Saturday, January 29, 2022

Kazakh unrest is escalating Russia at US expense

Kazakhstan’s political turmoil began just as the US and Russia began talks over deep disagreements over Ukraine, NATO and European security. The deployment of 2,500 “peacekeepers” by the Kremlin-led Collective Security Treaty Organization (CSTO) impressed many Washington experts as a change in Kazakhstan’s foreign policy that strengthens Russia’s hand.

But on January 11, Kazakh President Kassym-Jomart Tokayev, who leads a country that has long claimed to pursue a balanced “multivector” foreign approach, announced that the CSTO would force the government earlier this week. will start departing in and should be completely gone by the end. of January.

Nevertheless, John Herbst of the Atlantic Council, a former US ambassador to Ukraine and Uzbekistan, argued, “President Vladimir Putin’s goal of restoring Russian influence in the post-Soviet space is not limited to Ukraine, Georgia and Moldova; Tokayev The invitation to Moscow gives an opportunity to do so in the richest country in Central Asia.”

Herbst says Tokayev had another option for external support – the China-backed Shanghai Cooperation Organization (SCO – which also includes Russia, but chose the CSTO, showing an inclination towards Moscow. In opposing US policies globally. Despite China and Russia’s growing cooperation, they say, there are “competitors” in Central Asia.

Riot police stop protesters in the center of Almaty, Kazakhstan, January 5, 2022.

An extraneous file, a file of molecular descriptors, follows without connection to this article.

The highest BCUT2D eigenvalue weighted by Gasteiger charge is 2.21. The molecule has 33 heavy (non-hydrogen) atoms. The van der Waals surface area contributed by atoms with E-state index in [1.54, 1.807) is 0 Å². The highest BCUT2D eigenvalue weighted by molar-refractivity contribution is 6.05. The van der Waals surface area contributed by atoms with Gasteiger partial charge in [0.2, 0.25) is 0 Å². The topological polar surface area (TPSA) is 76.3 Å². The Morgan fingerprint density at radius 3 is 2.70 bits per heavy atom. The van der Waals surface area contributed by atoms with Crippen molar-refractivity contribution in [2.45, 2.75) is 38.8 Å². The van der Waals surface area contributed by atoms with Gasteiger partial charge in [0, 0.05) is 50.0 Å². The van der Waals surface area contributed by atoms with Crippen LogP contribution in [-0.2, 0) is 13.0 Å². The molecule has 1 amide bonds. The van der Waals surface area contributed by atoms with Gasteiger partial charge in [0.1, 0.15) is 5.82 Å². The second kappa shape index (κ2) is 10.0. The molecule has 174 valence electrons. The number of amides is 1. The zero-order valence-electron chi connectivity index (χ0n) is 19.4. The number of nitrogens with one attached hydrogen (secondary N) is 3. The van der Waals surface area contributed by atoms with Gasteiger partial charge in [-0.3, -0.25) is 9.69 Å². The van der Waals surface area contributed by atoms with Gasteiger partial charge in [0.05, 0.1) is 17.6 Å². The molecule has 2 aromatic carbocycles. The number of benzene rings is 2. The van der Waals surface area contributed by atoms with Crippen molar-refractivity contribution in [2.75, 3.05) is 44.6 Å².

Jennifer Murtazashvili, of the University of Pittsburgh and the Carnegie Endowment, says the initial departure of Russian troops appears to have little change “because Tokayev needs to help Russia win the internal battle”. With or without shoes on the ground, “the effects of Russian interference are likely to be prolonged.”

“Kazakhstan beholds Russia in a way that it did not before, limiting the scope of Kazakhstan’s multi-pronged foreign policy. Therefore, it is not the length of the Russian deployment, but the fact that Kazakhstan’s leadership has to deal with the country’s leadership.” The need to call on outsiders for defense makes Russia more reactive and likely beholden.

Anti-government protests erupted in the first days of the new year, which gradually turned into violent riots, especially in Kazakhstan’s largest city, Almaty. According to the government, Tokayev says “foreign-backed terrorists” are behind the deaths of more than 160 people and that physical damage could be $2-$3 billion. More than 10,000 have been detained.

Murtazashvili says Kazakhstan had seen sporadic protests since the 2019 reshuffle in which Tokayev replaced Nursultan Nazarbayev, who had led the country since 1989.

“These events occurred on the heels of the 10th anniversary of a massacre in western Kazakhstan, where more than a dozen oil workers died. The painful rise in gas prices caused much outrage about history and the government. ,

Murtazashvili argues that the protests began at the local level. “Different protesters in different parts of the country had different complaints focused on local governance. Tokayev promised local governance reforms but never fulfilled them.

This handout photo, taken and released by the Russian Defense Ministry on January 12, 2022, shows Armenian soldiers guarding an infrastructure facility in Almaty, Kazakhstan.

This handout photo, taken and released by the Russian Defense Ministry on January 12, 2022, shows Armenian soldiers guarding an infrastructure facility in Almaty, Kazakhstan.